Improving Care for the End of Life, Online Edition The Palliative Care Policy Center

Sourcebook : Improving Care for the End of Life : 12.5 Advocate for Health Services and Basic Research on End-of-Life Issues

Many federal agencies, primarily the National Institutes of Health (NIH), the Agency for Healthcare Research and Quality (AHRQ), and the Health Care Financing Administration (HCFA), influence health care delivery, either by directing state-of-the-art treatment and research or by funding services. These organizations can be pushed to use resources to fund new research on relieving symptoms at the end of life, developing guidelines, and monitoring effectiveness. Health care services research can provide educational resources and revised approaches to health care delivery. Studies that determine how differences in costs and outcomes are related to problems in clinical care can point to directions for improving care.

The Institute of Medicine report Approaching Death suggests many avenues for study. Its recommendations can serve as a guide to those interested in conducting research or in advocating for increased research funding:

  1. People with advanced, potentially fatal illnesses and those close to them should be able to expect and receive reliable, skillful, and supportive care.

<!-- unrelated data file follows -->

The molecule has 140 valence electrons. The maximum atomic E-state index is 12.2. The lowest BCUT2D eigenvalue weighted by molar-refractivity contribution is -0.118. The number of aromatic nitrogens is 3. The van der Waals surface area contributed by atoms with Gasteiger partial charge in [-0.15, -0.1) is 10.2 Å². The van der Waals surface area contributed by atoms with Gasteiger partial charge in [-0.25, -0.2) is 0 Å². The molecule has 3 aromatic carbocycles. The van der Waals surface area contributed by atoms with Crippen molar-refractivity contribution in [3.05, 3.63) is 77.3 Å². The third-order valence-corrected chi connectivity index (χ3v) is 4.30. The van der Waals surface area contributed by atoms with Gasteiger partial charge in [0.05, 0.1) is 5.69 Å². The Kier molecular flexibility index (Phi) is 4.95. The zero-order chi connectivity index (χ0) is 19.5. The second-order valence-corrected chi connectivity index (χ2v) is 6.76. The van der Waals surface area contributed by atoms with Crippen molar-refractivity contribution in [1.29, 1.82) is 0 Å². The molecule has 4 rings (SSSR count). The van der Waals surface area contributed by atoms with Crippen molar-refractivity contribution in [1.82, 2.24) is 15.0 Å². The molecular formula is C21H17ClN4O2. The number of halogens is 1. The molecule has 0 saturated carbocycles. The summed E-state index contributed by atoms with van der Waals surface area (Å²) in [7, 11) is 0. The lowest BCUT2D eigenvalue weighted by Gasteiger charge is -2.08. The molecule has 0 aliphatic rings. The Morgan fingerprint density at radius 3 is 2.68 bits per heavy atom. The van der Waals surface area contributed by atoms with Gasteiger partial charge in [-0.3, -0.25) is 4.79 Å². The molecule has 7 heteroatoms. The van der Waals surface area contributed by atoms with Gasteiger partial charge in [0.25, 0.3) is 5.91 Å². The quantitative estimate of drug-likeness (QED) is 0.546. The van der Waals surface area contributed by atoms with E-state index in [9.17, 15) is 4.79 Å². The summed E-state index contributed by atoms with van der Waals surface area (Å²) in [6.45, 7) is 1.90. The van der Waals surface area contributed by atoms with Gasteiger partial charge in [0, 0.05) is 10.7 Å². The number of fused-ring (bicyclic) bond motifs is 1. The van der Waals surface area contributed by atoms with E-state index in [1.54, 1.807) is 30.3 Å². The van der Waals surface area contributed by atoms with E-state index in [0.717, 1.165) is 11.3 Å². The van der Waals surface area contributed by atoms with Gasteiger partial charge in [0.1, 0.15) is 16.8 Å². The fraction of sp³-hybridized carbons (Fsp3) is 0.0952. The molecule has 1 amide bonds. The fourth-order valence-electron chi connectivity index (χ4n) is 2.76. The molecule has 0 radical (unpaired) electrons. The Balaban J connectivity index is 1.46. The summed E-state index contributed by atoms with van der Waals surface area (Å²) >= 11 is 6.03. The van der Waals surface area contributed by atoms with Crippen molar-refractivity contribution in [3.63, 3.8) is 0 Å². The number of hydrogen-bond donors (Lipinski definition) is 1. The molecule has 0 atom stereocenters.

2. Physicians, nurses, social workers, and other health professionals must commit themselves to improving care for dying patients and to using existing knowledge effectively to prevent and relieve pain and other symptoms.
  3. Because many problems in care stem from system problems, policymakers, consumer groups, and purchasers of health care should work with health care practitioners, organizations, and researchers to:
  4. Educators and other health care professionals should initiate changes in undergraduate, graduate, and continuing education to ensure that practitioners have the appropriate attitudes, knowledge, and skills to care well for dying patients.
  5. Palliative care should become, if not a medical specialty, at least a defined area of expertise, education, and research.
  6. The nation's research establishment should define and implement priorities for strengthening the knowledge base for end-of-life care.
  7. A continuing public discussion is essential to develop a better understanding of the modern experience of dying, the options available to patients and families, and the obligations of communities to those approaching death.

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This online version of the book Improving Care for the End of Life: A Sourcebook for Health Care Managers and Clinicians is provided with permission of Americans for Better Care of the Dying [ ] and Oxford University Press. All rights reserved.

For further information on quality improvement in end-of-life care visit The Palliative Care Policy Center [ ].

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